DataVis Tutorials - Principles

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Book published and available now! A week or so ago I shared details of the imminent release of my first book, well I’m thrilled to say my book is now published and available to buy! The best place to get the book will be direct via Packt publishing’s website. At the time of writing this the eBook is available at £9.59 (€13.59, $14.39) and the print book/eBook bundle is £17.09 (€25.19, $26.99). Book published and available now!
Clarity or Aesthetics? Part 3 – Tips for Achieving Both | DataRemixed Previous Post (Part 2 of 3): A Tale of Four Quadrants We started this series by introducing the notion of a two dimensional plane on which to assess all data graphics, and then followed it up with an example of visualizations in four different quadrants on the plane to illustrate the differences between the two axes, clarity and aesthetics, that define the plane. Now, let’s review some of the basic principles & tips that you will find in the data visualization resources out there. All I have done here is I have applied these well-known best practices to the four quadrant system. Those of my readers who are familiar with the field of data visualization will recognize these tips – they are not new. Clarity or Aesthetics? Part 3 – Tips for Achieving Both | DataRemixed
Data Visualization for Human Perception . Unfortunately, world class educational materials are normally hidden behind payment systems or in expensive textbooks. If you want this to change, you should . As such, these copyright terms are designed for the author and the reader, not the publisher and the profit. Except as otherwise noted, this work is copyright of Stephen Few and The Interaction Design Foundation (Chr.

Data Visualization for Human Perception

I’ve been interested lately in finding examples of online-only, collaborative, non-profit newsrooms who’ve utilized the power of data visualization techniques to give added value to stories that otherwise wouldn’t necessarily be unique, and in doing so beat out legacy news organizations who published a text narrative alone. Take, for example, this data-rich story and interactive map displaying statewide testing results published by NJSpotlight Friday. While the news that only 8 out of 10 graduating seniors had passed New Jersey’s current standardized test in 2011 was widely reported across the state last week, including by the Star-Ledger in Newark and by The Press of Atlantic City, only NJSpotlight took advantage of the story’s strong data element to produce a more concise, data-driven visual narrative. So NJSpotlight obviously deserves kudos for the gap they’re filling in New Jersey journalism. Using data-viz to make a wire story stand out from the pack | Carl V. Lewis Using data-viz to make a wire story stand out from the pack | Carl V. Lewis
Numbers don't lie, but a bad chart decision makes it extremely difficult to understand what those numbers mean. Before you put together another PowerPoint presentation, make sure your pick the right type of chart to clearly communicate the information you want to share. Here's how. How to Choose the Best Chart for Your Data How to Choose the Best Chart for Your Data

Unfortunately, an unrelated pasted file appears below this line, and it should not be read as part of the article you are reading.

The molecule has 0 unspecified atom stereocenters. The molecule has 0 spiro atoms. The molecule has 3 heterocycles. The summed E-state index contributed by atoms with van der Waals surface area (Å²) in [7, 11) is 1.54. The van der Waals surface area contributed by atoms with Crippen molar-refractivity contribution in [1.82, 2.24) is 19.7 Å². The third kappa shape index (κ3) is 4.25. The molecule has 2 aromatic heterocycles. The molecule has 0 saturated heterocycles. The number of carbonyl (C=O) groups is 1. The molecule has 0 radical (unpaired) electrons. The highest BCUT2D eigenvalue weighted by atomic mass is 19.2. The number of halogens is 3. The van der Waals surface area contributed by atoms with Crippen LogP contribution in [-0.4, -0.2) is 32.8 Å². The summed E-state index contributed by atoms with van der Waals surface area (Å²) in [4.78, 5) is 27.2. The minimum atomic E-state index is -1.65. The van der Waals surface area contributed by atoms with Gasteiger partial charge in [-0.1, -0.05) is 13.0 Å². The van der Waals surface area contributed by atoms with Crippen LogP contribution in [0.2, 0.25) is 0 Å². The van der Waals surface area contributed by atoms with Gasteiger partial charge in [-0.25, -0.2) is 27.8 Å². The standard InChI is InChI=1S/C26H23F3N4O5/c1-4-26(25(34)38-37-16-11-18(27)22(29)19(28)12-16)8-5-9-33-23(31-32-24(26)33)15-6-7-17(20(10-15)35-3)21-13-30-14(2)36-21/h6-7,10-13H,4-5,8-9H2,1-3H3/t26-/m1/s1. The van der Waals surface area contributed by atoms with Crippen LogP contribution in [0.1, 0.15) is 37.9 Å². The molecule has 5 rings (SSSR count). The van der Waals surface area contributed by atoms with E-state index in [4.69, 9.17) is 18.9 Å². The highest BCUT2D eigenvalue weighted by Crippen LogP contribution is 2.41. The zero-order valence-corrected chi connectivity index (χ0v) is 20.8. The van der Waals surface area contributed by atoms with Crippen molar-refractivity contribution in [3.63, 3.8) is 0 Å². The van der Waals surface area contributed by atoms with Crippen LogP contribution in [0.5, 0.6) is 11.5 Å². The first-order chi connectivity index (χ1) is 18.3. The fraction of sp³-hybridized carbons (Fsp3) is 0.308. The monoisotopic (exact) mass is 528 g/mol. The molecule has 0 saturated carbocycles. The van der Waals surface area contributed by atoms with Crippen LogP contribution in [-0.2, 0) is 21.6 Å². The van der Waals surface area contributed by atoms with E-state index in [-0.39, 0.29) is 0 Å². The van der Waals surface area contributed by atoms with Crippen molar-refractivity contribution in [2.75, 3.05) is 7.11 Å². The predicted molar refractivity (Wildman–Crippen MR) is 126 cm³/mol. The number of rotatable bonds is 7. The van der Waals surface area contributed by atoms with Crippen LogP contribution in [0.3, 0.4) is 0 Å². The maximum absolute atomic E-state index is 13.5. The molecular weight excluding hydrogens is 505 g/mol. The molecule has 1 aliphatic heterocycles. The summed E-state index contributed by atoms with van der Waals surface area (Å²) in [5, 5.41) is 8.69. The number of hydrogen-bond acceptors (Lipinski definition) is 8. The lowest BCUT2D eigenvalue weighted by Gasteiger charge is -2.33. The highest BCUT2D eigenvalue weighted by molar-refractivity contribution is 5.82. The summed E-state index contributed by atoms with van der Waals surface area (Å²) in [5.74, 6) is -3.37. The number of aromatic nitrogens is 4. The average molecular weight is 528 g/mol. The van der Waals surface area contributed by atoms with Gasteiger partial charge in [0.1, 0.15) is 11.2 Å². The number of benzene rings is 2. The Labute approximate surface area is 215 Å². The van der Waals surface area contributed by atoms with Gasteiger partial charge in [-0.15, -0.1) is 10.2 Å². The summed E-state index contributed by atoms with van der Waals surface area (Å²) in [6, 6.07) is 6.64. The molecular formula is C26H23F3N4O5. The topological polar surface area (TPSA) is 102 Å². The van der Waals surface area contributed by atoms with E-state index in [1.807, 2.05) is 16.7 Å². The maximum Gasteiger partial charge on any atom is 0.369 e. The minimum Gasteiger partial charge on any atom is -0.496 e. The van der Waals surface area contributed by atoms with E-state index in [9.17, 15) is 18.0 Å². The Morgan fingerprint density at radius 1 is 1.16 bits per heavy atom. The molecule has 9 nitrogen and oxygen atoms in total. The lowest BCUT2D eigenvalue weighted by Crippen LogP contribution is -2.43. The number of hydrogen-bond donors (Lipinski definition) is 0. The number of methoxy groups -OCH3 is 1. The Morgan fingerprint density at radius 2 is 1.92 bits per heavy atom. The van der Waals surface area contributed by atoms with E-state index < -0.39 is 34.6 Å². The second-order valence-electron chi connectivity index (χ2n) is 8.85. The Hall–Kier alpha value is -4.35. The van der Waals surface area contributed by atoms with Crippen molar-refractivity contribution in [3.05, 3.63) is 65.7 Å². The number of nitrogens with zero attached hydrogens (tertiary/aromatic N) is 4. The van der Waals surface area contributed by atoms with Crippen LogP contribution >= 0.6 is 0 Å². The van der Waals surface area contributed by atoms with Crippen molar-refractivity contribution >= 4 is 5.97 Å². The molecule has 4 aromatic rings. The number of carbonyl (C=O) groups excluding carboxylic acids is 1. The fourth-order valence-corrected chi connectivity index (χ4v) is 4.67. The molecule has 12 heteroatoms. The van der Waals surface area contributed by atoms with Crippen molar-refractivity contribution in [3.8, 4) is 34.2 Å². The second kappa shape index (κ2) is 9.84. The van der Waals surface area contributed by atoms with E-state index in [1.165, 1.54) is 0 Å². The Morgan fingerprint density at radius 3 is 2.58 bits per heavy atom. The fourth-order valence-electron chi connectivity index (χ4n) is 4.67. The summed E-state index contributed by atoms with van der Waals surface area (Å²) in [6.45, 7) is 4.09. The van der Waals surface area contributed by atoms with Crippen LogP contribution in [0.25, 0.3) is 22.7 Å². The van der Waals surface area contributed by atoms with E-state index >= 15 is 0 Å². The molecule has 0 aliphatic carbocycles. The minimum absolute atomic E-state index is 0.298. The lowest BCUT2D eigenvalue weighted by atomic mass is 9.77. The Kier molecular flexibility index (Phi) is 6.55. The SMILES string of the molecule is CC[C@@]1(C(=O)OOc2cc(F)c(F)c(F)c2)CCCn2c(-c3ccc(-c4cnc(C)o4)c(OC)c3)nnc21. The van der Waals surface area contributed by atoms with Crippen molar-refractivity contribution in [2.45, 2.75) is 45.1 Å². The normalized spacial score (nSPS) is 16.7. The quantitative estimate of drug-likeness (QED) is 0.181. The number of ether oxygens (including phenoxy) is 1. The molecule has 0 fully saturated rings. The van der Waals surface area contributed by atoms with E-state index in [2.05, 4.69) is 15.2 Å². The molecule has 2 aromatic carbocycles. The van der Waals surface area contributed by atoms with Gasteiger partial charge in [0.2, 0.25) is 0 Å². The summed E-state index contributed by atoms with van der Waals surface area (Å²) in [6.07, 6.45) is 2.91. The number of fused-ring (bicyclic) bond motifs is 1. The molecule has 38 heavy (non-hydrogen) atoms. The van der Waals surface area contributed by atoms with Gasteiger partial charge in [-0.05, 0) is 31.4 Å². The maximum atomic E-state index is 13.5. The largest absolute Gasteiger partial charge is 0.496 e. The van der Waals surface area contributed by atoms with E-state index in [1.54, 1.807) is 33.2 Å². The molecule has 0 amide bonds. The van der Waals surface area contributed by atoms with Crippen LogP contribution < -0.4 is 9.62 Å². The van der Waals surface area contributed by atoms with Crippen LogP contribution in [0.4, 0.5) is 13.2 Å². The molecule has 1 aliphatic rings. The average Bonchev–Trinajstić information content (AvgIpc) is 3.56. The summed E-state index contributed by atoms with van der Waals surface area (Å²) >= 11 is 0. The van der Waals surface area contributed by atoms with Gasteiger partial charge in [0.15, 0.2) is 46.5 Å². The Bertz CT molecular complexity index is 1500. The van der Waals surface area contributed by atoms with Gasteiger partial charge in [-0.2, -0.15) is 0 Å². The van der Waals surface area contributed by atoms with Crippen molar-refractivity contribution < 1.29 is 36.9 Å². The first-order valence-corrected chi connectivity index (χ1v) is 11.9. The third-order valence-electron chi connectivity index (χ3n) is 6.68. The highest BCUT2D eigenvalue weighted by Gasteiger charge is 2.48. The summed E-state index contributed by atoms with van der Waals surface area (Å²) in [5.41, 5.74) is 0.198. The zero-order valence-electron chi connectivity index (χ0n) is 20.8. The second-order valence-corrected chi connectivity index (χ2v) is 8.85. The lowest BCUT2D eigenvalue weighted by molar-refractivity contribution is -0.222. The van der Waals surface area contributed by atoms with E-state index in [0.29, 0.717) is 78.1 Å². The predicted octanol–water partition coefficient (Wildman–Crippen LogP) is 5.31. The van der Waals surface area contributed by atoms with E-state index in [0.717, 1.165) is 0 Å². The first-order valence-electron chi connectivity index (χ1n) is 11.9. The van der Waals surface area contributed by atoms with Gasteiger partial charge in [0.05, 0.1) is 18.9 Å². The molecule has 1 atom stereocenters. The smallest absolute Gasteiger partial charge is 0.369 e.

Clarity or Aesthetics? Part 2 – A Tale of Four Quadrants | DataRemixed Previous Post (1 of 3): Data Visualization: Clarity or Aesthetics? Part 2 of 3: A Tale of Four Quadrants: In Part 1, we introduced the notion of a two dimensional plane on which a data visualization can be mapped as a single point using the x,y coordinates [clarity, aesthetics], where clarity ranges from confusing to clear, and aesthetics ranges from ugly to beautiful. The single point can then be transformed into a circle with area proportional to the impact of the work. While not perfect, such a system just might be useful to determine how to assess and ultimately improve a given data visualization. Clarity or Aesthetics? Part 2 – A Tale of Four Quadrants | DataRemixed
10 Steps To Designing An Amazing Infographic Information can be useful--and even beautiful--but only when it’s presented well. In an age of information overload, any guidance through the clutter comes as a welcome relief. That’s one reason for the recent popularity of information graphics. Infographics are visual designs that help to explain complicated data in a simple way (mental-health emergencies at Burning Man, anyone?). But how are they created? What can we learn from the designer’s process?

10 Steps To Designing An Amazing Infographic

Article: The 8 hats of data visualisation design Article: The 8 hats of data visualisation design Last week I posted a slideshare version of my slides from a recent pair of presentation events in Chicago. The title of this talk was “The 8 hats of data visualisation”. In this article I want to follow up these slides with a written accompaniment to contextualise and explain what I was presenting, as slides alone don’t really manage to achieve this effectively.